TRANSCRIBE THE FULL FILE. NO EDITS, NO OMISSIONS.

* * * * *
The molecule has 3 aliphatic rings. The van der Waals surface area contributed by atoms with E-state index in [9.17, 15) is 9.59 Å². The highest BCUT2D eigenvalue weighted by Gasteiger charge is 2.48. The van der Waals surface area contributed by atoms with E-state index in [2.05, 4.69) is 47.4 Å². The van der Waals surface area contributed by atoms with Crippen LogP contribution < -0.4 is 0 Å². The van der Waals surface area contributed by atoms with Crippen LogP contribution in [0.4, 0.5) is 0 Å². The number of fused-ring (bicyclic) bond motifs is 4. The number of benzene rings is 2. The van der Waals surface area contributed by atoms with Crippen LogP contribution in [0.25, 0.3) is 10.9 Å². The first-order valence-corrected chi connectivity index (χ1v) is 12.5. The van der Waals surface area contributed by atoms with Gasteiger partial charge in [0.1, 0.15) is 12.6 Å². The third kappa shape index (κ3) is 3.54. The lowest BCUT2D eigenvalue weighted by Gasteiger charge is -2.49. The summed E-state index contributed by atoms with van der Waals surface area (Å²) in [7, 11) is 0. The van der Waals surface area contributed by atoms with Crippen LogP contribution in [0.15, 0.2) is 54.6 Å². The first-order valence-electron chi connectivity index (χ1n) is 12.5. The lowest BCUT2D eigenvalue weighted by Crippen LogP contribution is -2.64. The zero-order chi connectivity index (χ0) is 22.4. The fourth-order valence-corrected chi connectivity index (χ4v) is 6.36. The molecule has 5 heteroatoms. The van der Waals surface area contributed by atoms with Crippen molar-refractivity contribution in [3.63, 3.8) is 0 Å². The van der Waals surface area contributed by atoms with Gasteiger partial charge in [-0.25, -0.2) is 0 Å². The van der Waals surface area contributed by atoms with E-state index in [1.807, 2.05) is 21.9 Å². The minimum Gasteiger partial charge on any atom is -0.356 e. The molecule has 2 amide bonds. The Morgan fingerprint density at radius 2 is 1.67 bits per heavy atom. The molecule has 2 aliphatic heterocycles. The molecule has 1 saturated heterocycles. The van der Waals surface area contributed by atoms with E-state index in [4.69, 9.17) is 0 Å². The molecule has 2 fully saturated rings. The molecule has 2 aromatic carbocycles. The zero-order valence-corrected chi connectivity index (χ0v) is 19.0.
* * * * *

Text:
The molecule has 3 aliphatic rings. The van der Waals surface area contributed by atoms with E-state index in [9.17, 15) is 9.59 Å². The highest BCUT2D eigenvalue weighted by Gasteiger charge is 2.48. The van der Waals surface area contributed by atoms with E-state index in [2.05, 4.69) is 47.4 Å². The van der Waals surface area contributed by atoms with Crippen LogP contribution < -0.4 is 0 Å². The van der Waals surface area contributed by atoms with Crippen LogP contribution in [0.4, 0.5) is 0 Å². The number of fused-ring (bicyclic) bond motifs is 4. The number of benzene rings is 2. The van der Waals surface area contributed by atoms with Crippen LogP contribution in [0.25, 0.3) is 10.9 Å². The first-order valence-corrected chi connectivity index (χ1v) is 12.5. The van der Waals surface area contributed by atoms with Gasteiger partial charge in [0.1, 0.15) is 12.6 Å². The third kappa shape index (κ3) is 3.54. The lowest BCUT2D eigenvalue weighted by Gasteiger charge is -2.49. The summed E-state index contributed by atoms with van der Waals surface area (Å²) in [7, 11) is 0. The van der Waals surface area contributed by atoms with Crippen LogP contribution in [0.15, 0.2) is 54.6 Å². The first-order valence-electron chi connectivity index (χ1n) is 12.5. The lowest BCUT2D eigenvalue weighted by Crippen LogP contribution is -2.64. The zero-order chi connectivity index (χ0) is 22.4. The fourth-order valence-corrected chi connectivity index (χ4v) is 6.36. The molecule has 5 heteroatoms. The van der Waals surface area contributed by atoms with Crippen molar-refractivity contribution in [3.63, 3.8) is 0 Å². The van der Waals surface area contributed by atoms with Gasteiger partial charge in [-0.25, -0.2) is 0 Å². The van der Waals surface area contributed by atoms with E-state index in [1.807, 2.05) is 21.9 Å². The minimum Gasteiger partial charge on any atom is -0.356 e. The molecule has 2 amide bonds. The Morgan fingerprint density at radius 2 is 1.67 bits per heavy atom. The molecule has 2 aliphatic heterocycles. The molecule has 1 saturated heterocycles. The van der Waals surface area contributed by atoms with E-state index in [4.69, 9.17) is 0 Å². The molecule has 2 fully saturated rings. The molecule has 2 aromatic carbocycles. The zero-order valence-corrected chi connectivity index (χ0v) is 19.0.